Predicted Food Trends for 2015

HGTV’s 2015 Edible Trends: The Next Hot Fruits, Vegetables & Herbs

  • rhubarb
  • beet & turnip greens (instead of kale)
  • kohlrabi (fermented, pickled, pureed, juiced and preserved)
  • chia seeds
  • heirloom radishes (instead of potatoes)
  • sunflower seeds
  • squash
  • Thai basil
  • parsley & mint
  • apples
  • baby celery
  • artichoke bottoms
  • Napa cabbage
  • collard greens
  • Persian and Pakistan mulberries
  • Epazote
(HGTVs list of trends is based on discussions with chefs across the country about the hottest ingredients they see coming out of the ground onto the table.)

Bon Appetit’s trends to watch for in 2015:
  • Gyros
  • Nitro coffee
  • Bacalao (dried salt cod)
  • Tacos
  • Marijuana on restaurant menus
  • Shake Shack-already 56 global locations
  • Crème de Pamplemousse grapefruit liqueur
  • Many new restaurants will open with strangely similar names                                                Your spirit animal or Grandma’s name or Favorite ingredient                                            +Luxury or Provisions or Luncheonette (+Optional: Add &, Co., or Sons)
  • Chinese bing bread (shaobing), a flaky flatbread often eaten at breakfast
  • Beef tongue
  • Third-wave beer bars with destination-worthy food
  • Bartenders will use better ingredients & techniques to update 70s throwbacks as they have updated classic cocktails
  • Kolache, Texas-by-way-of-the-Czech-Republic filled dough pockets, (instead of cornets)
(Andrew Knowlton for Bon Appetit)

Better Homes & Gardens Food Trends

  • Pistachios
  • Bar carts
  • DIY food bars
  • Going global (Mediterranean, Middle Eastern, Vietnamese, and Korean)
  • Whole grains (teff, freekeh, kaniwa, or millet)
  • Craft beers
  • Smaller plates
  • Fermented foods
  • Restaurant downsizing to shorter menus, shrunken staff sizes, and smaller venues
  • Smoked foods
  • Coconut sugar
  • Salt & spice play
  • Sipping protein-packed broth
  • Grocery store changes
  • New ways with veggies
  • Home brewing

Food & Wine’s new trends for 2015:
  • Middle Eastern Cuisine New York City’s Mile End Deli debuted Middle Eastern–style dishes. Israeli food genius Michael Solomonov opened a hummusiya in Philadelphia. Next, chef Sara Kramer will open a vegetable-centric falafel shop in Los Angeles’s Grand Central Market.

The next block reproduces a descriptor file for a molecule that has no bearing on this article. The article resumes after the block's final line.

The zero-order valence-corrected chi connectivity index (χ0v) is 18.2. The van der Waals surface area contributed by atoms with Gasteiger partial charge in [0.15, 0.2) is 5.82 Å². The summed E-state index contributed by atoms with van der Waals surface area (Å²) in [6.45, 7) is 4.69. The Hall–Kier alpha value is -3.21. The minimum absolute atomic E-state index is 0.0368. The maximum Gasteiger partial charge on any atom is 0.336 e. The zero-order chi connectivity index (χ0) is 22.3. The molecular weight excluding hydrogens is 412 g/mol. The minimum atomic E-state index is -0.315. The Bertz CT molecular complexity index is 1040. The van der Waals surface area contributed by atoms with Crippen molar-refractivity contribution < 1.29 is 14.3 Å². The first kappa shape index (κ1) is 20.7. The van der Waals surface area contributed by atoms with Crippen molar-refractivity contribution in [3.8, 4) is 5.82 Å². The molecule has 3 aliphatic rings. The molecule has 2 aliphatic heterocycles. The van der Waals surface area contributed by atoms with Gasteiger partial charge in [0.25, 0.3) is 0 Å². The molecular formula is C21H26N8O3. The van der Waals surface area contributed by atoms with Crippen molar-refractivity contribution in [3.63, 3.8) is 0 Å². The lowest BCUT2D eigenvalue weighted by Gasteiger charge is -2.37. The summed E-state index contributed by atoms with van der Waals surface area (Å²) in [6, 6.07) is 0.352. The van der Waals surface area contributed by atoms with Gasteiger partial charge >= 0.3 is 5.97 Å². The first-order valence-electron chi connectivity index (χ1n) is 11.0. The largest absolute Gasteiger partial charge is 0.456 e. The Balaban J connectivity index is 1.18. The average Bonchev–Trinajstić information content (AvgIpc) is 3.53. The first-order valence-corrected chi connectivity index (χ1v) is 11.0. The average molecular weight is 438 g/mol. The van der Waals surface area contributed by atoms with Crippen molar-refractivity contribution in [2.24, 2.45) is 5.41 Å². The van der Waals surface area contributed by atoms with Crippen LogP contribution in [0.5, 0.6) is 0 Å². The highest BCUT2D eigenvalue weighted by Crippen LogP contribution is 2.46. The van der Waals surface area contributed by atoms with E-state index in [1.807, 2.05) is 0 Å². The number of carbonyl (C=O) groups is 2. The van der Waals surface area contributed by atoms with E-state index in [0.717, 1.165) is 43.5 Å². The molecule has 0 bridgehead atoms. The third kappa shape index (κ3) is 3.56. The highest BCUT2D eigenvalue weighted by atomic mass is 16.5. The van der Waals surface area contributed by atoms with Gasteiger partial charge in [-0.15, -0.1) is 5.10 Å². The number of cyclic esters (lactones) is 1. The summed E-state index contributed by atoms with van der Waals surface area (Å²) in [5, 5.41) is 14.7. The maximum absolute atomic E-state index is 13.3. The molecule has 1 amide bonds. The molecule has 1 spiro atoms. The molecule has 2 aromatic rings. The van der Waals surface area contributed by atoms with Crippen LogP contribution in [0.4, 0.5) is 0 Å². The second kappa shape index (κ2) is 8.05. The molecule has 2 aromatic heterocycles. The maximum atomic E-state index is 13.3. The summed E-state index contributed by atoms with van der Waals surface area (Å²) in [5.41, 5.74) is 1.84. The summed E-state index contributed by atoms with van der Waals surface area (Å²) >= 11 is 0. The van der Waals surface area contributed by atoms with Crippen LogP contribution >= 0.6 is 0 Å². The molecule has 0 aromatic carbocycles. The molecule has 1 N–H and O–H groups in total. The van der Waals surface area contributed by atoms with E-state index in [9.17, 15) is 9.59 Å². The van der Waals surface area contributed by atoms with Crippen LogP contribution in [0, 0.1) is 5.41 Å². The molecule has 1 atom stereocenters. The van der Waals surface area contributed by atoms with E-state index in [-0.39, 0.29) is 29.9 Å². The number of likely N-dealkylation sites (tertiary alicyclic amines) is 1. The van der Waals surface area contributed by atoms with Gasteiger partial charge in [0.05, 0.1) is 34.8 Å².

• House-Made Tortillas Chefs are turning masa into the freshest tortillas at new Mexican restaurants like Empellón al Pastor in New York City; Minero in Charleston, South Carolina; and Cantina Leña in Seattle.
  • After-Dinner Drinks: They note excellent updates on the Grasshopper at Pépé Le Moko in Portland, Oregon, Good Times at Davey Wayne’s in Los Angeles and Bar Sardine in New York City.
  • Tokyo: Expat-Chef Mecca: Nordic pioneer René Redzepi will launch a Noma pop-up at Tokyo’s Mandarin Oriental in early January; both Dominique Ansel and San Francisco’s Tartine Bakery have Tokyo locations in the works.
  • Expo Milano 2015: Everyone will be talking about it. Running May through October, this World’s Fair will focus on the theme Feeding the Planet, Energy for Life. Superstar chefs like Massimo Bottura and Alain Ducasse will represent 144 countries.
Urbanspoon selected tapas, Italian, Mediterranean, southern/soul and Japanese as the top five cuisines of 2014.
Urbanspoon’s top picks for dishes for 2015 included:
  • Pickled Cauliflower: Pickled and fermented foods are rapidly rising in popularity in reviews. Urbanspoon predicts next year will be the year of the pickled vegetables.
  • Chicken Wings: 2015 will mark the return of chicken dishes being the spotlight on restaurant menus.
  • Smoked Cabbage: It’s not just meats that are smoked anymore, but smoked cabbage, and other smoked veggies, increase in popularity